(Reuters) - Valeant Pharmaceuticals International Inc VRX.NVRX.TO, seeking to allay investor concerns about its business practices, said Friday it is cutting ties with a specialty pharmacy called Philidor Rx Services accused of helping it inflate revenue.
The news failed to stem Valeant’s sliding share price, which lost another 12 percent on Friday even after Bill Ackman, whose hedge fund owns a 6.3 percent stake in Valeant, told investors the shares were “tremendously undervalued.”
Valeant said it would bolster its internal investigation into the matter by adding to the team an outside lawyer who once worked in the U.S. Department of Justice.
The drugmaker’s move comes amid growing pressure from investors after Valeant disclosed two weeks ago that it was under investigation by the U.S. government over its patients’ assistance program and drug pricing and distribution.
Influential short-seller Citron Research was one of the first critics to call the company out on Philidor in an Oct. 20 report, saying Valeant was using the pharmacy set-up to inflate revenue. Valeant has denied any wrongdoing.
Citron tweeted Friday that Valeant shares have a better chance of going to zero than Herbalife Ltd (HLF.N).
Citron said: “$VRX has a better chance of going to 0 than $HLF EVER will. Citron to update full story on Monday. Dirtier than anyone has reported!!”
Valeant disclosed this week that it had paid $100 million for an option to buy Philidor. Bloomberg on Thursday detailed wrongdoing in its processing of medical claims, building on earlier reports about business practices.
Later Thursday, three top U.S. drug benefit managers, who administer prescription medicine benefits for health plans, said they would no longer work with the pharmacy. Express Scripts ESRX.O, CVS Health (CVS.N) and OptumRx, part of UnitedHealth Group Inc (UNH.N), said they made the decision after conducting audits of the pharmacy.
Philidor will be shutting down operations as soon as possible, Valeant said.
Bill Ackman, whose Pershing Square Capital Management has a 6.3 percent stake in Valeant, told investors on Friday that “life will go on” for the company as it continues to sell high-demand products like Bausch & Lomb contact lenses.
“We think the Valeant business is quite robust,” Ackman said on a widely attended conference call. He said shares are undervalued.
The hedge fund swept up 2.1 million additional Valeant shares last week as the stock plummeted, making Pershing Square the company’s second-largest shareholder, leapfrogging asset manager T. Rowe Price.
Valeant shares fell 12.4 percent Friday to $97.61, their lowest in about two years and well below their Aug. 5 high of $263.70. They have given up almost half their value since the company disclosed the Philidor pharmacy distributed drugs making up 6-percent of Valeant revenue this year.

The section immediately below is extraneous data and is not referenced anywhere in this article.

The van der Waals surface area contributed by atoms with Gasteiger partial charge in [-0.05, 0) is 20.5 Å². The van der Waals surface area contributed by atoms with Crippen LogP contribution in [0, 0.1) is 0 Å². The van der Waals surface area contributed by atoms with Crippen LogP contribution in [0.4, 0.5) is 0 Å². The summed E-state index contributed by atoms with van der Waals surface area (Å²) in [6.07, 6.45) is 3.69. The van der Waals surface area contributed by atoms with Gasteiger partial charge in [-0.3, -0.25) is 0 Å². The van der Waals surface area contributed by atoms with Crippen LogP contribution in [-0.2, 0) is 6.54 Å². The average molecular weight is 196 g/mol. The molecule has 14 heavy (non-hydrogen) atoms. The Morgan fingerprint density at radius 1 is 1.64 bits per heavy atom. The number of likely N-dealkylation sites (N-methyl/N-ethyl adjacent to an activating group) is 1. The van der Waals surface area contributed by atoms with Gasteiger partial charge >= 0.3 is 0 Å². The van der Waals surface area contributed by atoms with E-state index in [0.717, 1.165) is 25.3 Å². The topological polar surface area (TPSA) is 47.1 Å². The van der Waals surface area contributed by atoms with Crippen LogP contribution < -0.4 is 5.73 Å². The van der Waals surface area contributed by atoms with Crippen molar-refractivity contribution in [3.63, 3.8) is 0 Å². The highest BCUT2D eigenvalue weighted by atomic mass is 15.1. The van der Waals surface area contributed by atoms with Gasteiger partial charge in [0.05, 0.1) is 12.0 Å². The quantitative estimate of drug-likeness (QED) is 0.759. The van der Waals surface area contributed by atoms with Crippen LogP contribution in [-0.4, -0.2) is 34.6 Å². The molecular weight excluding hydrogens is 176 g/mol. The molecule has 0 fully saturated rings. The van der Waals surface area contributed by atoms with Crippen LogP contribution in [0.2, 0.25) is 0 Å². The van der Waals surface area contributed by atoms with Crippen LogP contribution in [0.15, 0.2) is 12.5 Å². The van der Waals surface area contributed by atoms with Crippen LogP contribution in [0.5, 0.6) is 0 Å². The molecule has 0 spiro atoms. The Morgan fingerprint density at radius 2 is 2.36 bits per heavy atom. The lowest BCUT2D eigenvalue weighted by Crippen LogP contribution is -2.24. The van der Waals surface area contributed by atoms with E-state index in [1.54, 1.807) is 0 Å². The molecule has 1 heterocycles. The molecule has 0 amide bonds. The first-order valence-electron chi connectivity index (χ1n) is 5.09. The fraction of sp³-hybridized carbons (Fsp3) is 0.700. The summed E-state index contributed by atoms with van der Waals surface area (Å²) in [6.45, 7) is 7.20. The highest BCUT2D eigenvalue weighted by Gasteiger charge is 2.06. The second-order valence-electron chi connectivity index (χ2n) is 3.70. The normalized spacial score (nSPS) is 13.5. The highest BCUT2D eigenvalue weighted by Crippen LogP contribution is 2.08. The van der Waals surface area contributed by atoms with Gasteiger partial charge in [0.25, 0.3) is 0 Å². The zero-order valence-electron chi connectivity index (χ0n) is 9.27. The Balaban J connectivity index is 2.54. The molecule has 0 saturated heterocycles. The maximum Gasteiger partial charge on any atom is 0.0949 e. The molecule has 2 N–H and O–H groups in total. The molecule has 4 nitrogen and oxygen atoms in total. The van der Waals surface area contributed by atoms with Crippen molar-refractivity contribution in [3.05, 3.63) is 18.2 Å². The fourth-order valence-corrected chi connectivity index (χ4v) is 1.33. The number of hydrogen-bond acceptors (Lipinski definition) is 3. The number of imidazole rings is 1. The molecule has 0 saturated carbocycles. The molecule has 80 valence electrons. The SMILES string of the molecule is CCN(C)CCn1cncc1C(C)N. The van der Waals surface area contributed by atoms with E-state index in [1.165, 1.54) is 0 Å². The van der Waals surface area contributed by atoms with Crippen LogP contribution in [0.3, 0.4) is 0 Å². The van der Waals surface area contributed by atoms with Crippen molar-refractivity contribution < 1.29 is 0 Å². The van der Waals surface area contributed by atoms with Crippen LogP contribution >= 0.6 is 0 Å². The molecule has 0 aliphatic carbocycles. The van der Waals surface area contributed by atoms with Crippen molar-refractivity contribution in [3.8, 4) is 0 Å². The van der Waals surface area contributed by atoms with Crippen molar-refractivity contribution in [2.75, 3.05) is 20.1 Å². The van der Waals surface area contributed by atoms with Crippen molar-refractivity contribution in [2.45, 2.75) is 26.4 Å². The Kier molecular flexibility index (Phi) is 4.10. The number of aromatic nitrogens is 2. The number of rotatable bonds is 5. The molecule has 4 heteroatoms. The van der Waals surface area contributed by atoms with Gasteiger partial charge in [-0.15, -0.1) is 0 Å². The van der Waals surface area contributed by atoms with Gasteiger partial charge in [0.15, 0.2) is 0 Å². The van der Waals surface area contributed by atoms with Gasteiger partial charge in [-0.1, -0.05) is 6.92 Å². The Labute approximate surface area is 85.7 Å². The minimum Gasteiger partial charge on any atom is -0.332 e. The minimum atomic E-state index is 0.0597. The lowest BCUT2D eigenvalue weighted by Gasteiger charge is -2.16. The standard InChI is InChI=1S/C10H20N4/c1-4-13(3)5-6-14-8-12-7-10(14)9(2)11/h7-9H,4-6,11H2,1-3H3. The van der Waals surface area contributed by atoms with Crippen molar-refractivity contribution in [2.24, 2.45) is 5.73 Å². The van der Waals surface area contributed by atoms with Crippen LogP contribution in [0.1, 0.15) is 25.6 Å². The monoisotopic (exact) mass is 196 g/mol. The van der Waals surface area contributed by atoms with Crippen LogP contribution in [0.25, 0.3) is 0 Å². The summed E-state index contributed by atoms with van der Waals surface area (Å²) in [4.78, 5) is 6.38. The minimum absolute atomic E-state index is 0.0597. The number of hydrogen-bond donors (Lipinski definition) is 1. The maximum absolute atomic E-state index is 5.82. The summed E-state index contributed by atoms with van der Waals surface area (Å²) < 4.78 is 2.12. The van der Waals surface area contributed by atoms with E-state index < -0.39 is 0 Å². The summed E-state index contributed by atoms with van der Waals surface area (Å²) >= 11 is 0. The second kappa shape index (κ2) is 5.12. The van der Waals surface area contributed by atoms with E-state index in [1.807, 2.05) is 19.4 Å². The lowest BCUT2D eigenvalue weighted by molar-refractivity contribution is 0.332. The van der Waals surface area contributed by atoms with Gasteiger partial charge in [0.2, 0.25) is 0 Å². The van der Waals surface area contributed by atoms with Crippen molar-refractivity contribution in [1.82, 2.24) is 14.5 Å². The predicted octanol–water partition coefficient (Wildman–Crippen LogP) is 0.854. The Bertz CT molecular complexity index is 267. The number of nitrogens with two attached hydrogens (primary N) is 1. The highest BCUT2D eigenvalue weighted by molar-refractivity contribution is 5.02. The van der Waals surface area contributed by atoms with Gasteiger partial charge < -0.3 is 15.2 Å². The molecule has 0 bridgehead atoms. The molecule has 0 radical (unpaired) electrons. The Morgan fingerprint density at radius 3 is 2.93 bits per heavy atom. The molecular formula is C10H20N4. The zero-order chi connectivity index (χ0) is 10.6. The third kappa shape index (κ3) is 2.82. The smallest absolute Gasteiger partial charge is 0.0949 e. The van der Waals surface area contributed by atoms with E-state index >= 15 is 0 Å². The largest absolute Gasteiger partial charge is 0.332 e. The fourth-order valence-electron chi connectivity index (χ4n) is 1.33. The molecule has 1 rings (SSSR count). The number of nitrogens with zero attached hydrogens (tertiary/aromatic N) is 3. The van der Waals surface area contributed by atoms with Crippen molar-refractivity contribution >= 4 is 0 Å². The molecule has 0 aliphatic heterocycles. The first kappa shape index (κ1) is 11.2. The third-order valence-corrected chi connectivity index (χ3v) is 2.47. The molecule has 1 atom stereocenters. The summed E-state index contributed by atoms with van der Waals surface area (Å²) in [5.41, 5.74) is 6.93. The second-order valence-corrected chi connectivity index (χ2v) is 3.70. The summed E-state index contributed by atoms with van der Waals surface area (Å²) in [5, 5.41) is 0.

Bloomberg reported on Thursday that Philidor has altered doctors’ orders to wring more payment out of insurers, according to former employees and an internal document, which details how to proceed with a prescription for certain Valeant drugs after they have been rejected.
Valeant first disclosed less than two weeks ago that it was using a pharmacy called Philidor, which works with a network of pharmacies including one called R&O Pharmacy that is also involved in lawsuits with Valeant over nonpayment and other issues.
“We have lost confidence in Philidor’s ability to continue to operate in a manner that is acceptable to Valeant,” Valeant Chief Executive Michael Pearson said in a statement. “Operating honestly and ethically is our first priority, and you have my absolute commitment that we will make it right.”
Valeant said that former U.S. Deputy Attorney General Mark Filip had been appointed to advise a committee that it formed earlier this week to look into the allegations related to the company’s association with Philidor. Filip works for Kirkland & Ellis.
Philidor accounted for 6.8 percent of Valeant’s total revenue in the third quarter and 5.9 percent so far this year. The drugmaker said it intended to develop a plan to ensure minimal disruption to patients’ access to drugs.
Valeant shares have lost more than half their value since September as the company has come under attack on several fronts. U.S. prosecutors are also investigating the company over drug pricing, a hot issue in the U.S. presidential campaign.
Valeant was until recently one of the most popular healthcare stocks among investors, with its model of rapid acquisition-driven growth. Its abrupt slide from market darling to a company under fire has weighed heavily on ValueAct Partners and Pershing Square, two well known U.S. activist funds.
Additional reporting by Ben Hirschler in London and Shivam Srivastava in Bengaluru; Editing by David Goodman and Nick Zieminski